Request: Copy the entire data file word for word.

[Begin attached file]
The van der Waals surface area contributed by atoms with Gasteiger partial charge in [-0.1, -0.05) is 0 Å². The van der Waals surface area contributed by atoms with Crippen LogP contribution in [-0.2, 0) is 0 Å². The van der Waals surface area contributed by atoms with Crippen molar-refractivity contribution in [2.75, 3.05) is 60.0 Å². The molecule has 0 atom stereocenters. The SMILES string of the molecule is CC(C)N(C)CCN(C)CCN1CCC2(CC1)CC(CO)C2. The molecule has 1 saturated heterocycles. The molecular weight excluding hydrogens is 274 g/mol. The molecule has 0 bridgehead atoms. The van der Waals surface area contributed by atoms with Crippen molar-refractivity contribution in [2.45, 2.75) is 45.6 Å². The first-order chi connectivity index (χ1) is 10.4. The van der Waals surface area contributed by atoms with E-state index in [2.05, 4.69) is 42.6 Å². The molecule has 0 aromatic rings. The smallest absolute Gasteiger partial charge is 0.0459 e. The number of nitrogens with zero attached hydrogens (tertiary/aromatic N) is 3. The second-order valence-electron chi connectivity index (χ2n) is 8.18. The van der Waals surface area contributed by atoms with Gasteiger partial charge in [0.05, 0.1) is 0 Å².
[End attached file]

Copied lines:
The van der Waals surface area contributed by atoms with Gasteiger partial charge in [-0.1, -0.05) is 0 Å². The van der Waals surface area contributed by atoms with Crippen LogP contribution in [-0.2, 0) is 0 Å². The van der Waals surface area contributed by atoms with Crippen molar-refractivity contribution in [2.75, 3.05) is 60.0 Å². The molecule has 0 atom stereocenters. The SMILES string of the molecule is CC(C)N(C)CCN(C)CCN1CCC2(CC1)CC(CO)C2. The molecule has 1 saturated heterocycles. The molecular weight excluding hydrogens is 274 g/mol. The molecule has 0 bridgehead atoms. The van der Waals surface area contributed by atoms with Crippen molar-refractivity contribution in [2.45, 2.75) is 45.6 Å². The first-order chi connectivity index (χ1) is 10.4. The van der Waals surface area contributed by atoms with E-state index in [2.05, 4.69) is 42.6 Å². The molecule has 0 aromatic rings. The smallest absolute Gasteiger partial charge is 0.0459 e. The number of nitrogens with zero attached hydrogens (tertiary/aromatic N) is 3. The second-order valence-electron chi connectivity index (χ2n) is 8.18. The van der Waals surface area contributed by atoms with Gasteiger partial charge in [0.05, 0.1) is 0 Å².